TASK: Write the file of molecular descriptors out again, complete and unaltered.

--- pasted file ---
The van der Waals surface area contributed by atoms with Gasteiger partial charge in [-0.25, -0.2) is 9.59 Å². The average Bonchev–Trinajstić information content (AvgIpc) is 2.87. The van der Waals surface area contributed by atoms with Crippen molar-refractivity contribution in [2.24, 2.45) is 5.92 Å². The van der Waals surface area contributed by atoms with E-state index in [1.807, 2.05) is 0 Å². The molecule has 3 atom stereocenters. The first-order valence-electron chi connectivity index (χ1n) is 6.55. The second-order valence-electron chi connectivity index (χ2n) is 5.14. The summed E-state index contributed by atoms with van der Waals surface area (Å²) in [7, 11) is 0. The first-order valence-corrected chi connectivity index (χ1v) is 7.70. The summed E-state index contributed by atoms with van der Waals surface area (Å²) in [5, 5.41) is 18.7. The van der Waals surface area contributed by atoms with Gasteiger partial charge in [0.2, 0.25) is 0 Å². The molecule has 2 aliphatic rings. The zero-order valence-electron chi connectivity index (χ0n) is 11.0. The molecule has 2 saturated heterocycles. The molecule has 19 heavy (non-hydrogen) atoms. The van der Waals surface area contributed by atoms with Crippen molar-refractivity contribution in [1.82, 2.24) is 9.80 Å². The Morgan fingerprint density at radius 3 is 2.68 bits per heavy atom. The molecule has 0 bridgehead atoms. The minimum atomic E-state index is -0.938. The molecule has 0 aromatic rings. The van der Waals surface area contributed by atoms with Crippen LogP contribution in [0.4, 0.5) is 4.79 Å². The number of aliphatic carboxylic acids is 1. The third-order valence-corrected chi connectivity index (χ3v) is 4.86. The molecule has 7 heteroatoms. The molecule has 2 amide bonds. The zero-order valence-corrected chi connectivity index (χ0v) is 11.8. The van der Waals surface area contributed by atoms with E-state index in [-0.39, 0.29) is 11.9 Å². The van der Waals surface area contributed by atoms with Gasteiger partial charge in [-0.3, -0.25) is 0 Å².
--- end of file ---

The van der Waals surface area contributed by atoms with Gasteiger partial charge in [-0.25, -0.2) is 9.59 Å². The average Bonchev–Trinajstić information content (AvgIpc) is 2.87. The van der Waals surface area contributed by atoms with Crippen molar-refractivity contribution in [2.24, 2.45) is 5.92 Å². The van der Waals surface area contributed by atoms with E-state index in [1.807, 2.05) is 0 Å². The molecule has 3 atom stereocenters. The first-order valence-electron chi connectivity index (χ1n) is 6.55. The second-order valence-electron chi connectivity index (χ2n) is 5.14. The summed E-state index contributed by atoms with van der Waals surface area (Å²) in [7, 11) is 0. The first-order valence-corrected chi connectivity index (χ1v) is 7.70. The summed E-state index contributed by atoms with van der Waals surface area (Å²) in [5, 5.41) is 18.7. The van der Waals surface area contributed by atoms with Gasteiger partial charge in [0.2, 0.25) is 0 Å². The molecule has 2 aliphatic rings. The zero-order valence-electron chi connectivity index (χ0n) is 11.0. The molecule has 2 saturated heterocycles. The molecule has 19 heavy (non-hydrogen) atoms. The van der Waals surface area contributed by atoms with Crippen molar-refractivity contribution in [1.82, 2.24) is 9.80 Å². The Morgan fingerprint density at radius 3 is 2.68 bits per heavy atom. The molecule has 0 bridgehead atoms. The minimum atomic E-state index is -0.938. The molecule has 0 aromatic rings. The van der Waals surface area contributed by atoms with Crippen LogP contribution in [0.4, 0.5) is 4.79 Å². The number of aliphatic carboxylic acids is 1. The third-order valence-corrected chi connectivity index (χ3v) is 4.86. The molecule has 7 heteroatoms. The molecule has 2 amide bonds. The zero-order valence-corrected chi connectivity index (χ0v) is 11.8. The van der Waals surface area contributed by atoms with E-state index in [-0.39, 0.29) is 11.9 Å². The van der Waals surface area contributed by atoms with Gasteiger partial charge in [-0.3, -0.25) is 0 Å².